Is Your Instrument Your Enemy?

Like any other physical activity, playing an instrument can take a toll on the body. Musicians face specific strains on their hands, fingers, and wrists. Many of these strains can result in injuries similar to those of professional athletes and frequent computer users. Although some strain is inevitable, education and prevention can alleviate many of the symptoms that are caused by playing an instrument.

Typical Injuries

Many of the injuries that occur to musicians involve tendons, muscles, and nerves; or a combination of all three. Repetitive motion and strain is the main cause of these pains. Diagnosing musician's injuries can range from fairly easy to difficult, because gauging the exact severity of each strain is not yet an exact science.


Luckily many injuries connected to playing a music instrument can be lessened, or even eliminated, by preventative measures. Each instrument has a specific way it is intended to be held and played. Researching the correct posture for playing the instrument and how exactly to sit, stand, and position your limbs can be key in keeping excellent form, and preventing injury.

Just like deciding what musical instrument is right for you, picking out the actual instrument that will be used to develop this skill is just as important and personal. When choosing your instrument, keep in mind that you will be performing repetitive motions for extended periods of time. Choosing an instrument that is too heavy, too tall, or too large can produce a ripple of frustration and pain in the future. Enlisting a knowledgeable and experienced musician to accompany you in the selection of your instrument is a worthwhile investment of time and money.

Warm ups are suggested to loosen the muscles and prepare the body for continuous strain. Like an athlete, stretching can relieve tension and help create a smooth muscular flow in a practiced musician. Taking at least several minutes, before and after, practice to warm up and then cool down is recommended for optimal preparation. The exact warm ups you decide to do can be catered slightly to the instrument you play. Generally they are smooth fluid stretches of the hands, wrists, arms, and shoulders.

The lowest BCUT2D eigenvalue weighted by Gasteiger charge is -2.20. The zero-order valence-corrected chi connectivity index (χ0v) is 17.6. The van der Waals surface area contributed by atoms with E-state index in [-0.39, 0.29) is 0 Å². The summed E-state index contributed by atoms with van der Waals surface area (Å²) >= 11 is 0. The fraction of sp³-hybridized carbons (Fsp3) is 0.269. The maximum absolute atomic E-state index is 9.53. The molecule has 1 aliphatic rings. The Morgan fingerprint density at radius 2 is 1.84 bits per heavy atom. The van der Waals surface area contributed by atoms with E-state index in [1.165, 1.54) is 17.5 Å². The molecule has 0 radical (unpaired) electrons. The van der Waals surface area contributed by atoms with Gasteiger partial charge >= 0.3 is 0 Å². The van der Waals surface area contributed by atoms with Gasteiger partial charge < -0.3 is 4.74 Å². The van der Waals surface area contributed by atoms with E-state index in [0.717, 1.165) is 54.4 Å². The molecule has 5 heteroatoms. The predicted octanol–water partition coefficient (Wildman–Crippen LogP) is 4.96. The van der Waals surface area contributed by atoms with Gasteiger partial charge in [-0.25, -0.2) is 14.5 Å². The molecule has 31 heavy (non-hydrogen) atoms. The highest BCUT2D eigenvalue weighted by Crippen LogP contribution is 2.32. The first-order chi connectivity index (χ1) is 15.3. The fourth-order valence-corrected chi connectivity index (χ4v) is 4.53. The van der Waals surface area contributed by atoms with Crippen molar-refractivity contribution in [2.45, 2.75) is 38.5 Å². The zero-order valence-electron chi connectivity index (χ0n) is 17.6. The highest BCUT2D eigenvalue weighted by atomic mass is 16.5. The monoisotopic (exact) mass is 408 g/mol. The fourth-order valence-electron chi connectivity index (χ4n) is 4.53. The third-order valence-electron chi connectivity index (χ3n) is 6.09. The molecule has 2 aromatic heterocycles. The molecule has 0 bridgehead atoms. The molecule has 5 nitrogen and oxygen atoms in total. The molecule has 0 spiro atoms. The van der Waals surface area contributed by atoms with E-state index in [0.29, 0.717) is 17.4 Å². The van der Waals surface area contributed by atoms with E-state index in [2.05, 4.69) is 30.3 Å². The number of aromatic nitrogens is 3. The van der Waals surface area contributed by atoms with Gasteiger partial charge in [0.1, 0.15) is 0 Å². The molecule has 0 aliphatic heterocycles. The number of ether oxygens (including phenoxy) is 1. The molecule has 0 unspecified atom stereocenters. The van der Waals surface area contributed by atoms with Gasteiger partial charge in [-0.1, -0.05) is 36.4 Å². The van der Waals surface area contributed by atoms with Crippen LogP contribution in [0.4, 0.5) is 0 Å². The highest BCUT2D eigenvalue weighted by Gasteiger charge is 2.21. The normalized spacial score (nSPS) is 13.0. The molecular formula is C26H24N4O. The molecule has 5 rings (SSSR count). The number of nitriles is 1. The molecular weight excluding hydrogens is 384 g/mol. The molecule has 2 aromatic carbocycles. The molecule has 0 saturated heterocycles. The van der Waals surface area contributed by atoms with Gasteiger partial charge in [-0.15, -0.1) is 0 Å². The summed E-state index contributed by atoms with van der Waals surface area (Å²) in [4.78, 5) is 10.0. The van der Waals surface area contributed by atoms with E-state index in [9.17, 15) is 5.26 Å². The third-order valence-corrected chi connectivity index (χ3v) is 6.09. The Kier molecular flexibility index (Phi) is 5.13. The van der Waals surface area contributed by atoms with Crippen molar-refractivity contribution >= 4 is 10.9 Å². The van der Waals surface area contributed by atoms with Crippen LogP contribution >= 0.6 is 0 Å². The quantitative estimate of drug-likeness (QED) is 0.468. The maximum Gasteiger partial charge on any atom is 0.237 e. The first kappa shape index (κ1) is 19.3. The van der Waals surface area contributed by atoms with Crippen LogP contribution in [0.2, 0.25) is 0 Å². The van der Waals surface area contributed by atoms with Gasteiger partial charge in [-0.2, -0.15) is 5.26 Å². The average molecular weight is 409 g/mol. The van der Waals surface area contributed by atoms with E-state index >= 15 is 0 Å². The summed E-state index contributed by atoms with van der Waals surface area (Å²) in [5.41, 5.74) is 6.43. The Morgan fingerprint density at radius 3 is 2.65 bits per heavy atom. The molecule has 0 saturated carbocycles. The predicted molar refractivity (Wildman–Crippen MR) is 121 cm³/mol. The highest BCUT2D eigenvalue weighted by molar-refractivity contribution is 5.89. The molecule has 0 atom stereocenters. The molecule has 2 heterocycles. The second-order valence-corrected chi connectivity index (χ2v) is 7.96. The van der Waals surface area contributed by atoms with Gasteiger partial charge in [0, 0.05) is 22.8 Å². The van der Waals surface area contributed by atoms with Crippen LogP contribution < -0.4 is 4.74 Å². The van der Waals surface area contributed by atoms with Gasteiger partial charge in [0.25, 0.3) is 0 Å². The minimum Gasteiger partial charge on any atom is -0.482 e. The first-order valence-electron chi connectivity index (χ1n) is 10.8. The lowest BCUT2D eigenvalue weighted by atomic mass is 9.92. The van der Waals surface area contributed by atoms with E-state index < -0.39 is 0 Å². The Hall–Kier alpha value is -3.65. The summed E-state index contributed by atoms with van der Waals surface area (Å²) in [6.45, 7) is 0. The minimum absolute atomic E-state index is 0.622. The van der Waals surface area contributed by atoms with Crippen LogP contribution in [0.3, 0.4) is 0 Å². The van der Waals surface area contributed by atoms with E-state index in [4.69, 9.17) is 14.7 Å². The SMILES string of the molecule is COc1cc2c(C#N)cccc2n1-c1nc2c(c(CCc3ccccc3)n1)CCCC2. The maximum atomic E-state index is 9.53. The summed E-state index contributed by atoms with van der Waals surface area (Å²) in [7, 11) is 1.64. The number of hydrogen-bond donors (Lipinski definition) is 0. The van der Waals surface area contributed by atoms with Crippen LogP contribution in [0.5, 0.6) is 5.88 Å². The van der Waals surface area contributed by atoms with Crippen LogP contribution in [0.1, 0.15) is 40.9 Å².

Exercise sessions, independent of the instrument playing practice sessions, are recommended for a musician's overall well-being and strength. Creating muscle strength, a strong solid core, proper balance, and healthy habits may result in an increased stamina which is necessary in performing and playing any musical instrument at length. T'ai Chi, Yoga, and Pilates are three exercises designed to clear the mind and improve strength, stability, and stamina. 


Occasionally even when proper precautions are taken injuries still may occur. Depending on your injury a general doctor may be able to provide your diagnosis and treatment. However, if the injury is severe or persistent a specialized doctor such as a neurologist or a physical therapist may be necessary. 


Researching your specific instrument and the proper way to use it, is one of the most basic things that can be done to avoid injury. In addition to the internet, books, CDs, and DVDs can provide valuable information on how to create and sustain the health and well-being of any musician.